Excavator bucket

Bucket-wheel excavator

Bucket-wheel excavators are heavy equipment used in surface mining and civil engineering. They are among the largest vehicles ever constructed, and the biggest bucket-wheel excavator ever built, the MAN Takraf RB293, is the largest terrestrial vehicle in human history.

Operation

The excavation component itself is a large rotating wheel mounted on an arm or boom. On the outer edge of the wheel is a series of scoops or buckets. As the wheel turns, the buckets remove soil or rock from the target area and carry it around to the backside of the wheel, where it falls onto a conveyor, which carries it up the arm toward the main body of the excavator. Additional conveyors then may carry it further; in some cases, several long conveyors are placed end-to-end, each supported by a large vehicular base (usually with caterpillar tracks).

Size

The largest bucket-wheel excavators in the world are used in German strip-mining operations. These tremendous earth-movers can cost over $100 million, take 5 years to assemble, require 5 people to operate, weigh more than 13,000 tons, and have a daily capacity of 240,000 tons of brown coal or m³ overburden. One of them, Bagger 288, is working in stripmine Garzweiler (Tagebau Garzweiler), and five others in stripmine Hambach (among them Bagger 293). Bagger 288 (the oldest, assembly completed in 1978) is 240 meters long and 96 meters high. Until 2001 it worked in Hambach, and then drove as a giant caterpillar vehicle to Garzweiler, a distance of 22 km through the fields, crossing a few roads, a railroad, and a river. Bagger 293 (formerly RB293, manufactured by MAN Takraf), the heaviest among these 240,000ers, was recognised by the Guinness Book of Records (2001-2006) as the largest (heaviest) land vehicle.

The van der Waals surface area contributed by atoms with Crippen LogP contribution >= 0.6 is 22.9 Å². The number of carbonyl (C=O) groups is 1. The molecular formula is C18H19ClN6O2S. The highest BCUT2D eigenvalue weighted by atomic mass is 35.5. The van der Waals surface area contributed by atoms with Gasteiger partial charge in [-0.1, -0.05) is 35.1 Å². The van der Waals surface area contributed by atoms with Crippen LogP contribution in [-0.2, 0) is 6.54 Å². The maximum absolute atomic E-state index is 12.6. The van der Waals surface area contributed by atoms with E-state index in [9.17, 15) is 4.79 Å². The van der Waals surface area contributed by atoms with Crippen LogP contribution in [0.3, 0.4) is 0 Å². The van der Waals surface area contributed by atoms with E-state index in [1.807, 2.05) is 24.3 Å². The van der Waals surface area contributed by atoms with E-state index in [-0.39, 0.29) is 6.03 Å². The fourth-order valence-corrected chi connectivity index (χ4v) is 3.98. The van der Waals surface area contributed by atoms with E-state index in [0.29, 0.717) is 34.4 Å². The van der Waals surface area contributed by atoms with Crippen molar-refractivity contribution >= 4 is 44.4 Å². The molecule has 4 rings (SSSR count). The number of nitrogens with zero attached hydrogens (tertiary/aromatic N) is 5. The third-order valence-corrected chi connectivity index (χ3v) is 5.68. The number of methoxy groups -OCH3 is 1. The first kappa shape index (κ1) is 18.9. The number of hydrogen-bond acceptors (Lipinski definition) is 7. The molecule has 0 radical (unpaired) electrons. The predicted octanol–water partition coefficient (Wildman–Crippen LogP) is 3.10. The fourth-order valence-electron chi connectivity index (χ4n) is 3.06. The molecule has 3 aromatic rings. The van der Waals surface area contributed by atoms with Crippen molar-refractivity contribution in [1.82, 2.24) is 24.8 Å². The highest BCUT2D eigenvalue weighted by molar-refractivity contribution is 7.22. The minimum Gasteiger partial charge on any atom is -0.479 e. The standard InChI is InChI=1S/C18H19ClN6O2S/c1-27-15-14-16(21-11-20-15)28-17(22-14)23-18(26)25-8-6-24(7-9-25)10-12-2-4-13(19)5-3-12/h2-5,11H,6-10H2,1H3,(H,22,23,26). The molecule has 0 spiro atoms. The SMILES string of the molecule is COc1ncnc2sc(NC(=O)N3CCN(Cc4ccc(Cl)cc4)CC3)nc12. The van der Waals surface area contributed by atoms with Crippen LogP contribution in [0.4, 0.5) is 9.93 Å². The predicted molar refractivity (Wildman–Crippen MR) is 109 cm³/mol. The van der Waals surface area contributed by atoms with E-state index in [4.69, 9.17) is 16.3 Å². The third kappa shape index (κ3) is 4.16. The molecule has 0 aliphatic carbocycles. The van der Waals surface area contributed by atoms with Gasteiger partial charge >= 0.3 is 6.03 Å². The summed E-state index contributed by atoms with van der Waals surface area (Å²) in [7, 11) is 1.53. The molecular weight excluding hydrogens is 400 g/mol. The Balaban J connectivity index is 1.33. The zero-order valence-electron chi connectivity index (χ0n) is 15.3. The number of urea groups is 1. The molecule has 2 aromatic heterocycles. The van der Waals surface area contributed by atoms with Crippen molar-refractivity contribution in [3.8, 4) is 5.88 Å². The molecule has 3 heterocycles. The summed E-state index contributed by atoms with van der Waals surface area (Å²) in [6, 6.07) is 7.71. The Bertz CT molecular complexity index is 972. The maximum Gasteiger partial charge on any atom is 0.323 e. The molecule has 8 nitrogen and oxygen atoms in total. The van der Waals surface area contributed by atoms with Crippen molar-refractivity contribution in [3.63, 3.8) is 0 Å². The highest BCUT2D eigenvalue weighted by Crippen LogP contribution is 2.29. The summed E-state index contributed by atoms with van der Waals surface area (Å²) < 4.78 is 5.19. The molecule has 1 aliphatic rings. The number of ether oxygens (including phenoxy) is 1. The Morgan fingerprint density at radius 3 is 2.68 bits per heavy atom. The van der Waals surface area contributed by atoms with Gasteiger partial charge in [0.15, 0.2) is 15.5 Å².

Popular Culture

In Transformers Cybertron, the character Metroplex has the ability to transform into a Bucket-wheel excavator.

See also

External links

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